Discover Southern Europe, Issue 2, March 2019

Page 46

Discover Southern Europe  |  A Taste of Italy

Venice on your plate

TEXT: MARINA SPIRONETTI  |  PHOTOS: SEBASTIANO GASPARINI

Tucked away in the Venice backstreets, near the former shipyard’s ‘arsenal’, is the Hostaria da Franz – an address for your little black book. A favourite with actors and celebrities, this high-end restaurant has been run by the Gasparini family for over three decades. “It’s our 35th anniversary this year,” says Maurizio, the owner. “We started with my father, Gianfranco, and my grandmother’s recipes.” The history of the place is a much older one, though. Franz, after whom the restaurant is named, was an Austrian soldier who fell in love with a Venetian and opened up an inn, some 230 years ago. “He is also

regarded by some as the inventor of the Spritz,” smiles Maurizio. “We have no proof but it’s nevertheless a fascinating anecdote.” These days, the restaurant specialises in, and a dynamic team led by chef Ross takes pride in, a modern interpretation of traditional Venetian fare. All the big classics are on the menu, from the ‘sarde in saor’ to ‘baccalà mantecato’, as well as more hard-to-find specialities like ‘risotto di gò’, typical of the island of Burano. Another speciality is ‘Gò’ – an elaborate recipe, prepared over a couple of days using gudgeon, the fish which lurk in the muddy waters of Venice’s lagoon. “These dishes are precious and there is a lot of work involved,” explains Maurizio. “This is why dining here isn’t just about eating. We want to tell the stories behind what’s in your dish, from my daily visits to the Rialto mar-

ket on the hunt for the day’s fresh catch, to our chef’s trips to the islands looking for aromatic herbs full of the salty spray of the sea. Our food means tradition and culture and we want our customers to get the full picture.” www.hostariadafranz.com Although seafood is the specialty of the restaurant, Hostaria da Franz also has several tasty dishes that will keep vegetarian customers happy, like this zucchini mille-feuille.

An eggtastic experience for egg lovers Exploring Milan? Looking for a restaurant open all day or a cosy venue for a weekend brunch? Well L’Ov Milano could be the right option, especially if you are craving anything from carbonara to eggnog. Scrambled, poached, fried, hard or soft boiled – the accent is on the most complete food of them all, a true powerhouse of wellness: the egg – ‘L’Ov’ in the Milanese dialect. A clever wordplay, as to anyone non-local, the name L’Ov Milano bears a striking resemblance to the English word ‘love’. “The two things are connected anyway,” explains Lidia di Donato, communications manager. “The egg is the most nostalgic comfort food, something that brings us back to a family dimension, to the stories our mothers and grandmothers used to tell us, to beautiful memories. It’s about feeling pampered, and loved.” L’Ov Milano has two branches in central Milan (a third is scheduled to open for the end of 2019) – a bistro in Viale Premuda and a newer addition in Via Solari, in the heart of the trendy fashion and design district. Both have the same cosy-meets-retro feel in common 46  |  Issue 2  |  March 2019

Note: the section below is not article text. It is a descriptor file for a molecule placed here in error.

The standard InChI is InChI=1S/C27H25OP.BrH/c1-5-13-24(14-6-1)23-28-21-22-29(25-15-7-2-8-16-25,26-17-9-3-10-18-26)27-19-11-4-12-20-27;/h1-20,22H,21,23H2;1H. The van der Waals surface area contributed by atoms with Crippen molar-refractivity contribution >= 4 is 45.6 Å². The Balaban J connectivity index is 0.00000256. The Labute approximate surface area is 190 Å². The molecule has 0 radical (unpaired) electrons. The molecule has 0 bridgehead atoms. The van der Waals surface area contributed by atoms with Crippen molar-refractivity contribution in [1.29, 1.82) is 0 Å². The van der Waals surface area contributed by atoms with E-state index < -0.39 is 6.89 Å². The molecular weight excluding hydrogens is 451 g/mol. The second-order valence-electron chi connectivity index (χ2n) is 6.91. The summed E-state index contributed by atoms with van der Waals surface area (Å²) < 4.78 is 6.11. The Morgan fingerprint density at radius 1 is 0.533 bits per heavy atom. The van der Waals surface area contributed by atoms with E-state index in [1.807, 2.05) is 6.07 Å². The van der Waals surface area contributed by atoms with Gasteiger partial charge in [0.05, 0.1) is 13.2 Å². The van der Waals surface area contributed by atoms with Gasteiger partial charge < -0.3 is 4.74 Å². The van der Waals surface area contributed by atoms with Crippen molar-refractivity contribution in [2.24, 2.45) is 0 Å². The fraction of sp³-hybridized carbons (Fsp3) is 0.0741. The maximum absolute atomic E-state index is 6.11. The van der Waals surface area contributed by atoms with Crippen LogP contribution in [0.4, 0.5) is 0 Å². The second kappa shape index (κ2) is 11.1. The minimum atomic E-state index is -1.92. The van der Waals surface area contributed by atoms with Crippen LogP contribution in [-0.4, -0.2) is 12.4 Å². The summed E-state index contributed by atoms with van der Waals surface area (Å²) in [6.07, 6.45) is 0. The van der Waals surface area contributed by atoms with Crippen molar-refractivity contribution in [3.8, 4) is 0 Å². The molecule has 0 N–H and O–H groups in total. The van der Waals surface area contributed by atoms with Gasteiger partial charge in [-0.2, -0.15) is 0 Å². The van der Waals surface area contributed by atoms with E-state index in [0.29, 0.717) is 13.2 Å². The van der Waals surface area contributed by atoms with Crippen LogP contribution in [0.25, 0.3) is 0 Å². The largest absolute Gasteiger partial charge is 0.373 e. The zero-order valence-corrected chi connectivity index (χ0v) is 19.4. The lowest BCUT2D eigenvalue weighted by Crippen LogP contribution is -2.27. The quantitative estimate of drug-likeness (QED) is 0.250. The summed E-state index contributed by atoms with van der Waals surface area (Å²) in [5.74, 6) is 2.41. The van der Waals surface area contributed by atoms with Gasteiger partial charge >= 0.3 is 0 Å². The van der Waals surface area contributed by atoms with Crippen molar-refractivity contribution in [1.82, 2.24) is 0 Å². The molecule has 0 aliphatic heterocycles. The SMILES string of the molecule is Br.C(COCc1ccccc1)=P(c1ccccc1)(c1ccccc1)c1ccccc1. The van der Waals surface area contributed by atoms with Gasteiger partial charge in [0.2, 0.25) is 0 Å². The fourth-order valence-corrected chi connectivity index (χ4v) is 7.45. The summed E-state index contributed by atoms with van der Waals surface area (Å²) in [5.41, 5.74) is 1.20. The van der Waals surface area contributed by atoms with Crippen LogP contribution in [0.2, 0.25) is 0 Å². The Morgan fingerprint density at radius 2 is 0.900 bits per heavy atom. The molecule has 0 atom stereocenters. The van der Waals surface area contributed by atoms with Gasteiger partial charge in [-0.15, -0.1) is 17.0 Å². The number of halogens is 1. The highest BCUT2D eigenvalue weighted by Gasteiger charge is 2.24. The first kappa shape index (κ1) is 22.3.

– think a New York-inspired atmosphere and the vintage furniture of the ‘old Milan’.

Egg lovers will be spoilt for choice, from decadent classics like Eggs Benedict to the always-popular pasta carbonara, also available in a scrumptious variation with truffle. The dishes comprise the highest quality, strictly seasonal ingredients. Organic eggs, for example, come from the woods of the Valtellina region, in the far north of Lombardy. “Hens roam free in the woods, living off the leaves of chestnut trees,” explains Lidia di Donato: and you can definitely taste the difference. www.Lovmilano.com/en

Eggs Benedict are a favourite with L’Ov Milano’s customers.

TEXT: MARINA SPIRONETTI PHOTOS: L’OVMILANO